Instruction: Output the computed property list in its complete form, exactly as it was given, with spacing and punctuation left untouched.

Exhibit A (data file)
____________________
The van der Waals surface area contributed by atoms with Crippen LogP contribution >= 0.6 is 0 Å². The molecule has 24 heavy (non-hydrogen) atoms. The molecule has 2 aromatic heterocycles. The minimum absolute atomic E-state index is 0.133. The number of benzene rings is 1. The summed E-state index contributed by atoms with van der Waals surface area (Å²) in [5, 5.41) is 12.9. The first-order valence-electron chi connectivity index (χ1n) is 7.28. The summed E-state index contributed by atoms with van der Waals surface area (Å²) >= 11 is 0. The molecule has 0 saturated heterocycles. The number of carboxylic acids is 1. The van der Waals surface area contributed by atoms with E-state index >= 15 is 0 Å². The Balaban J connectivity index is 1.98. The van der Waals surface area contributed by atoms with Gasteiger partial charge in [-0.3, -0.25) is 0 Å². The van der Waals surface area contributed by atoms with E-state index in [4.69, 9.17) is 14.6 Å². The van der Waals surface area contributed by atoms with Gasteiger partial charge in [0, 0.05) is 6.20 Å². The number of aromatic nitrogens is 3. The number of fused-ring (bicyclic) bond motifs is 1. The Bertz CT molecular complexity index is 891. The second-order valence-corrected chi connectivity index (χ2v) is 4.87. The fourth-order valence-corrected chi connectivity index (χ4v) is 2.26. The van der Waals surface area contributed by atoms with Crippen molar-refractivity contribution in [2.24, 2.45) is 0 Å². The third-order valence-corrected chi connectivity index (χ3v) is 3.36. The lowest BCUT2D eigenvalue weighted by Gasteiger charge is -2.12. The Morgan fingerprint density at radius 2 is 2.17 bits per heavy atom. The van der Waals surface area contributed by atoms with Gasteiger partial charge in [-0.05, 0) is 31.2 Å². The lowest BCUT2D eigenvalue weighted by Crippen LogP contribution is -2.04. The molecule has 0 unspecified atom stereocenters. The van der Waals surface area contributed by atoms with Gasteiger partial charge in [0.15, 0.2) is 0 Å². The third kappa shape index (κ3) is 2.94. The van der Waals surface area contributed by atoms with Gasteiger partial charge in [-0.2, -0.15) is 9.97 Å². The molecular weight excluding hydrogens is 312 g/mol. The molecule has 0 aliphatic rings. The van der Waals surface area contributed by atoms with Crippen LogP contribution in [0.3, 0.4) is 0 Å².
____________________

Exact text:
The van der Waals surface area contributed by atoms with Crippen LogP contribution >= 0.6 is 0 Å². The molecule has 24 heavy (non-hydrogen) atoms. The molecule has 2 aromatic heterocycles. The minimum absolute atomic E-state index is 0.133. The number of benzene rings is 1. The summed E-state index contributed by atoms with van der Waals surface area (Å²) in [5, 5.41) is 12.9. The first-order valence-electron chi connectivity index (χ1n) is 7.28. The summed E-state index contributed by atoms with van der Waals surface area (Å²) >= 11 is 0. The molecule has 0 saturated heterocycles. The number of carboxylic acids is 1. The van der Waals surface area contributed by atoms with E-state index >= 15 is 0 Å². The Balaban J connectivity index is 1.98. The van der Waals surface area contributed by atoms with Gasteiger partial charge in [-0.3, -0.25) is 0 Å². The van der Waals surface area contributed by atoms with E-state index in [4.69, 9.17) is 14.6 Å². The van der Waals surface area contributed by atoms with Gasteiger partial charge in [0, 0.05) is 6.20 Å². The number of aromatic nitrogens is 3. The number of fused-ring (bicyclic) bond motifs is 1. The Bertz CT molecular complexity index is 891. The second-order valence-corrected chi connectivity index (χ2v) is 4.87. The fourth-order valence-corrected chi connectivity index (χ4v) is 2.26. The van der Waals surface area contributed by atoms with Crippen molar-refractivity contribution in [2.24, 2.45) is 0 Å². The third-order valence-corrected chi connectivity index (χ3v) is 3.36. The lowest BCUT2D eigenvalue weighted by Gasteiger charge is -2.12. The Morgan fingerprint density at radius 2 is 2.17 bits per heavy atom. The van der Waals surface area contributed by atoms with Gasteiger partial charge in [-0.05, 0) is 31.2 Å². The lowest BCUT2D eigenvalue weighted by Crippen LogP contribution is -2.04. The molecule has 0 unspecified atom stereocenters. The van der Waals surface area contributed by atoms with Gasteiger partial charge in [0.15, 0.2) is 0 Å². The third kappa shape index (κ3) is 2.94. The van der Waals surface area contributed by atoms with Gasteiger partial charge in [-0.2, -0.15) is 9.97 Å². The molecular weight excluding hydrogens is 312 g/mol. The molecule has 0 aliphatic rings. The van der Waals surface area contributed by atoms with Crippen LogP contribution in [0.3, 0.4) is 0 Å².